The plan to use an Android phone and IOIO board to log the solar data has been abandoned after repeated failures of the IOIO boards to run for more than 24 hours without crashing or resetting. It may be that I have purchased 2 faulty boards, phone issues (on 4 android devices) or some other bug in the code or firmware.
The new plan for the home solar PV and hot water logging system is to use a Raspberry Pi Linux-based system and use this with the current sensors to log data both locally onto a MySQL database on the Raspberry Pi memory card and also to upload to the online reporting website every minute.
#!/usr/bin/env python3 import quick2wire.i2c as i2c import time address = 0x49 with i2c.I2CBus() as bus: bus.transaction(i2c.write_bytes(address, 0x01, 0x60)) bus.transaction(i2c.write_bytes(address, 0x01)) while True: sensora, sensorb = bus.transaction(i2c.write_bytes(address, 0x00), i2c.read(address, 2)) temp = (sensora << 8 | sensorb) / 256. print ("%02.02f" % temp) time.sleep(1)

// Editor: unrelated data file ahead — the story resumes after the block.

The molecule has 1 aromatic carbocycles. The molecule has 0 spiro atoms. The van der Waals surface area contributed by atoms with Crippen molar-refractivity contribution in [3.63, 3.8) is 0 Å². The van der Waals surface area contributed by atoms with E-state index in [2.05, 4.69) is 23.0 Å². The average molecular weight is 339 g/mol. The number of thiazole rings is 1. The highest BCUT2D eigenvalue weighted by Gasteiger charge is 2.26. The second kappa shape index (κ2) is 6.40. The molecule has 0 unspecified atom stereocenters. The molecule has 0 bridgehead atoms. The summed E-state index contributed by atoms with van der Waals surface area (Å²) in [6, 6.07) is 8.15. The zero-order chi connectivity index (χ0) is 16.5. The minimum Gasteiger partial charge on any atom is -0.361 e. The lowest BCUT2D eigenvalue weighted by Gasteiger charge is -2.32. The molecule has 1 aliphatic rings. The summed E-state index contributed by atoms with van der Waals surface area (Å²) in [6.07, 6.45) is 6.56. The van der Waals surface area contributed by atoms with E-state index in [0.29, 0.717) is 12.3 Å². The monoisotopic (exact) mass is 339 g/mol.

The Raspberry Pi system image doesn't have I2C support as standard and I needed to install an updated kernel from http://www.bootc.net/projects/raspberry-pi-kernel/ and also GPIO Admin from http://github.com/quick2wire/quick2wire-gpio-admin. I then installed the Quick2wire API libraries from https://github.com/quick2wire/quick2wire-python-api and with help from the developers (http://quick2wire.com/2012/06/i2c-python/) I was able to get one of the MCP98003 temperature sensors to read via a Python script as shown below.
Screenshot of the code running reading a spare sensor.
The next stage will be to design and build a buffer circuit with an SPI-based A/D converter to monitor the analogue inputs from the battery voltage, current sensors and an updated mains current logging system. We are also planning to add additional temperature and humidity sensors outside once we find suitable sensors.